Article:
Follow the steps to manage your asthma
There are seven steps to keeping your asthma under control. These include being aware of asthma symptoms, what triggers your asthma, understanding your asthma medicines and when to take them, monitoring your peak flow, following a self-management plan, and visiting your doctor regularly.
Is my asthma under control?
Asthma affects people in different ways. Some people have asthma symptoms most of the time and forget how it feels to be well. Others have episodes of asthma every few weeks.
If you experience any of the following symptoms regularly, then your asthma is not under control:
- having a tight chest
- waking at night with coughing or wheezing
- finding it hard to exercise or hurry because of asthma symptoms
- using your blue inhaler (reliever) more than 3 to 4 times a week
Seven steps to asthma control
- Step one: Know your symptoms and understand your asthma
- Step two: Know how your asthma medicines work
- Step three: Take your preventer and symptom controller every day
- Step four: Know your triggers and avoid them where possible
- Step five: Use a peak flow meter and/or a symptom diary
- Step six: Understand and follow a self-management plan
- Step seven: Keep in touch with your doctor.
1: Know your symptoms and understand your asthma
Asthma can sneak up on you slowly. It is very important to recognise early symptoms so you can prevent an attack.
Some early warning signs:
- you are more aware of your asthma during the day, or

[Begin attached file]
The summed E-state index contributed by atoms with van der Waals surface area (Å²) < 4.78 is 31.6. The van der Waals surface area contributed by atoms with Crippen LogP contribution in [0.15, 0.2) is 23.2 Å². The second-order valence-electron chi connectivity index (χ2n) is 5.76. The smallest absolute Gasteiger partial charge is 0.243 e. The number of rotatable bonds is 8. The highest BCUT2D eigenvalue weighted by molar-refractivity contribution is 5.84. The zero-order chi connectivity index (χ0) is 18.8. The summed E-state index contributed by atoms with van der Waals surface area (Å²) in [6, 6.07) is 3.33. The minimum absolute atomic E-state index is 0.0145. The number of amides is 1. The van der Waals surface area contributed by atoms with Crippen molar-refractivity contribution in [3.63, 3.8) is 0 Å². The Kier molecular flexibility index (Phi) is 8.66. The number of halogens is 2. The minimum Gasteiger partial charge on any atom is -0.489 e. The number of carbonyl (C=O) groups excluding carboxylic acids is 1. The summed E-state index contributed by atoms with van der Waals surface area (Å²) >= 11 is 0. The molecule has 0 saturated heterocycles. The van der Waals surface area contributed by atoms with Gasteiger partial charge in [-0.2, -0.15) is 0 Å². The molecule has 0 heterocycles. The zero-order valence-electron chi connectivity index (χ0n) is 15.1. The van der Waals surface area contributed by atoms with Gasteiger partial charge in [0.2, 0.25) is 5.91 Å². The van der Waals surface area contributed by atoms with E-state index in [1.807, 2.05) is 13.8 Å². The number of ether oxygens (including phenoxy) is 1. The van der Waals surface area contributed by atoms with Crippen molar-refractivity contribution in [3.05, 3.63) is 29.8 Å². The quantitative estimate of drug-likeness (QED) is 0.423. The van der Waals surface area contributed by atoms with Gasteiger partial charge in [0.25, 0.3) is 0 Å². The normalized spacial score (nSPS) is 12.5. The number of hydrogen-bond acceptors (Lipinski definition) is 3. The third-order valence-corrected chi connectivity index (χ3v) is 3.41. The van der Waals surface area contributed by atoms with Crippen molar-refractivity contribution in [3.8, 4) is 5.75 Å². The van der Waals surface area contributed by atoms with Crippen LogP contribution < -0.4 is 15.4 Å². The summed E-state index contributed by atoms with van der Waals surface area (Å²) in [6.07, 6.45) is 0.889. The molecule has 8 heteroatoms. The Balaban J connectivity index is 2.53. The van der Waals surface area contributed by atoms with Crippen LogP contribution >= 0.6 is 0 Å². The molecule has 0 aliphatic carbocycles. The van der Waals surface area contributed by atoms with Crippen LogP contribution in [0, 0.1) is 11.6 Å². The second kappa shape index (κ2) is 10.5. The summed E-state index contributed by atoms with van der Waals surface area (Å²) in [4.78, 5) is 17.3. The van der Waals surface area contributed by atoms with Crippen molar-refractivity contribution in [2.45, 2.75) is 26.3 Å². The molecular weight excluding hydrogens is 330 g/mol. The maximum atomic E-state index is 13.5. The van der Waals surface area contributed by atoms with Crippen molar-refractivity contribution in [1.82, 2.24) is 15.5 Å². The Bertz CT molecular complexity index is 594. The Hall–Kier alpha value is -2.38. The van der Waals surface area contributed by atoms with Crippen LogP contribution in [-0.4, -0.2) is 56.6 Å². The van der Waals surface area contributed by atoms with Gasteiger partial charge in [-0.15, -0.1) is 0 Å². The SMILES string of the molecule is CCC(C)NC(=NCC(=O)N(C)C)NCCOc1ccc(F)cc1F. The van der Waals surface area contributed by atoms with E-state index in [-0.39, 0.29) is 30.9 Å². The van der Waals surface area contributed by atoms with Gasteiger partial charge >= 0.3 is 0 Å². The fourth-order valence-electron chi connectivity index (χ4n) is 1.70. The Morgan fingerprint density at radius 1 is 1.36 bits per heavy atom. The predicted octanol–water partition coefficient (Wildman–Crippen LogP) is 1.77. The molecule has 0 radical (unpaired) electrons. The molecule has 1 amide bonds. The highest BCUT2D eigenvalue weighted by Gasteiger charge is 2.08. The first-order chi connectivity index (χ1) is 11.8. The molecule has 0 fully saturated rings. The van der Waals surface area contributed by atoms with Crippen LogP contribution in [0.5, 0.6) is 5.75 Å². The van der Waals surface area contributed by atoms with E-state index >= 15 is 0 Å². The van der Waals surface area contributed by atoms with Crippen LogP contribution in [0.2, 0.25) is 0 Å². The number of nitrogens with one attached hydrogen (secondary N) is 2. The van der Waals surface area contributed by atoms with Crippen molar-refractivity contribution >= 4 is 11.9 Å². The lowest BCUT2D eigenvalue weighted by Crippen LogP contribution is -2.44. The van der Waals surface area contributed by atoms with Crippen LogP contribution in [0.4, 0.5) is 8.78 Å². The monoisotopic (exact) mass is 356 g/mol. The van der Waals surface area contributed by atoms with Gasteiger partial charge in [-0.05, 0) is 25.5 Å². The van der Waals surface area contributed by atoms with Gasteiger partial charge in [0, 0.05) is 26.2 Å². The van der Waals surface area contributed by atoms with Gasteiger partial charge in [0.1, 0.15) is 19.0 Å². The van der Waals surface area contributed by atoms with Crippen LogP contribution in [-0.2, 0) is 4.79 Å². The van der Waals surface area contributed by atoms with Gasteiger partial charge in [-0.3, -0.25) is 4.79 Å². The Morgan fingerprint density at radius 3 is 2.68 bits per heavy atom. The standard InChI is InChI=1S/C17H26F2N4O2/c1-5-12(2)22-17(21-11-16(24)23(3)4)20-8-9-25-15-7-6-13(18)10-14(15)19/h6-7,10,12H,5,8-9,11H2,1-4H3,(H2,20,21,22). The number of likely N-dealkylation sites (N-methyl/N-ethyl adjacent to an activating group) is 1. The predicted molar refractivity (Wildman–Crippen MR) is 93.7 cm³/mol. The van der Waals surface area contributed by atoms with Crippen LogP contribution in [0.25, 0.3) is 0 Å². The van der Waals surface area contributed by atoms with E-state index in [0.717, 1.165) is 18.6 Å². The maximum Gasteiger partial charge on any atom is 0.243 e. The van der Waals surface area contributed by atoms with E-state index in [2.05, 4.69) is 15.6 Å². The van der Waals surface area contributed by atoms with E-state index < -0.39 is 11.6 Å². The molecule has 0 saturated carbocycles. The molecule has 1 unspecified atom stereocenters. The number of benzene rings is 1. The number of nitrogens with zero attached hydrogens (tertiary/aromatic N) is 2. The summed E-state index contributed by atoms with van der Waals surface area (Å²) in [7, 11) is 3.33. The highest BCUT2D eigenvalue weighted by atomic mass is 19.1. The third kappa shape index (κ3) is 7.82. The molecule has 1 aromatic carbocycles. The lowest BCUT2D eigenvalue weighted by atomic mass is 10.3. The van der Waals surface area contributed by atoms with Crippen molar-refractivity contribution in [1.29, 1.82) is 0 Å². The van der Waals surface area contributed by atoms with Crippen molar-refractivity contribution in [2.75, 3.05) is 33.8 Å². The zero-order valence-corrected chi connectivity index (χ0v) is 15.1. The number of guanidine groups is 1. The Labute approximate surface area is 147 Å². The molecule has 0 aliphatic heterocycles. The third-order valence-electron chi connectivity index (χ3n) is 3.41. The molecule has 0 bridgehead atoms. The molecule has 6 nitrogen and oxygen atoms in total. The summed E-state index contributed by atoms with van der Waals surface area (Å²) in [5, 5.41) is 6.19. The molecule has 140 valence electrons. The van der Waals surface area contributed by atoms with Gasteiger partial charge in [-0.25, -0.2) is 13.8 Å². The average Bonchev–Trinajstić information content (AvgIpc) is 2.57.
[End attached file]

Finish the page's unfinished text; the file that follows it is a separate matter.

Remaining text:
- it is more difficult to exercise or maintain your daily activities, or
- you wake at night with coughing, wheezing, a tight chest, or
- you need your reliever inhaler more often, or
- your peak flow readings are up and down.
The longer you ignore your asthma, the harder it is to treat. If you treat your asthma early, you may be able to stop further swelling of your airways. Use your self-management plan to help guide your treatment.
2: Know how your asthma medicines work
Asthma medications include preventers, relievers, symptom controllers and steroid tablets.
Preventers: Your preventer is your most important medication, because it treats the inflammation inside your airways, and reduces the likelihood of an asthma attack. Preventers work slowly. It will take from two weeks to three months for you to appreciate the full benefit of the medicine. Your preventer will help control your asthma for the months ahead. You need to take it regularly, usually twice a day, every day to get this effect.